This was published under the 2010 to 2015 Conservative and Liberal Democrat coalition government
More than 150 organisations looking to bid for offender rehabilitation contracts have attended two events aimed at bringing small and large providers together to forge successful partnerships in reducing reoffending.
The sessions were hosted by the Ministry of Justice (MoJ) as part of a drive to help organisations join up and work together when bidding for contracts to turn criminals away from crime.
Work to rehabilitate offenders is being opened up to the private and voluntary sector as part of radical Government reforms to tackle stubbornly high reoffending rates. Currently almost 60 per cent of prisoners sentenced to less than 12 months commit further crime within a year of release.
But Ministers have made clear they want to see a wide range of organisations bidding for the work, to bring as much innovation as possible to tackling this issue.
Justice Minister Jeremy Wright said:
‘It is extremely encouraging that so many different providers attended these events, demonstrating their commitment to building positive relationships.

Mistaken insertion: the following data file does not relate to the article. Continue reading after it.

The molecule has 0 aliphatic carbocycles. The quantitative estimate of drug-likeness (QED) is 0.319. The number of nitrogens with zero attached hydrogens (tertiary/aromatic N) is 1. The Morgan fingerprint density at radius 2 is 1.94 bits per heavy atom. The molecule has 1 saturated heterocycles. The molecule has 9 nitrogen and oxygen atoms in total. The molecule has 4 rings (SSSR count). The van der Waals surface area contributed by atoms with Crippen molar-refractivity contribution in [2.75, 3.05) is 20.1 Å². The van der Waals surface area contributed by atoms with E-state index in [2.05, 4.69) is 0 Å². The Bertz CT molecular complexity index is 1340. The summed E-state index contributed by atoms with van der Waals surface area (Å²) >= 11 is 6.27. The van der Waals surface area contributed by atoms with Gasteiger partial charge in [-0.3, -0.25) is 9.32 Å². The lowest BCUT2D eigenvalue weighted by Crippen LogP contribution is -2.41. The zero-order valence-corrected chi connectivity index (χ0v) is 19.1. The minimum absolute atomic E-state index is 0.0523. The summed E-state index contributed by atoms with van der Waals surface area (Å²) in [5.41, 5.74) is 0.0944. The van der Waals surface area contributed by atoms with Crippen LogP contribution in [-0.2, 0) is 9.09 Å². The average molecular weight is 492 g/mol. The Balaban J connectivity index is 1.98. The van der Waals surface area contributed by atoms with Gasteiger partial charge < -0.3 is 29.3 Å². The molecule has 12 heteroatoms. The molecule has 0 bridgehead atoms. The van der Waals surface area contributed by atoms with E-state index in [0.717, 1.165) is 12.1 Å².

‘Through strong, innovative partnerships between the private, public and voluntary sectors we will finally be able to bring down our high reoffending rates, meaning less crime, fewer victims and safer communities.’
The events took place in London and York and proved so popular the MoJ has organised two further dates, which could bring the total number of providers attending to more than 250.
Key elements of the reforms to reduce reoffending are:
- Introducing a minimum 12 months supervision and rehabilitation for all offenders on release from prison;
- creating a nationwide network of 71 resettlement prisons so nearly all offenders are released into the area in which they will live and be supervised; and
- creating a new public sector National Probation Service tasked with protecting the public from the most dangerous offenders.
The new approach will see providers only paid in full if they are successful at reducing reoffending, making taxpayers’ money work harder.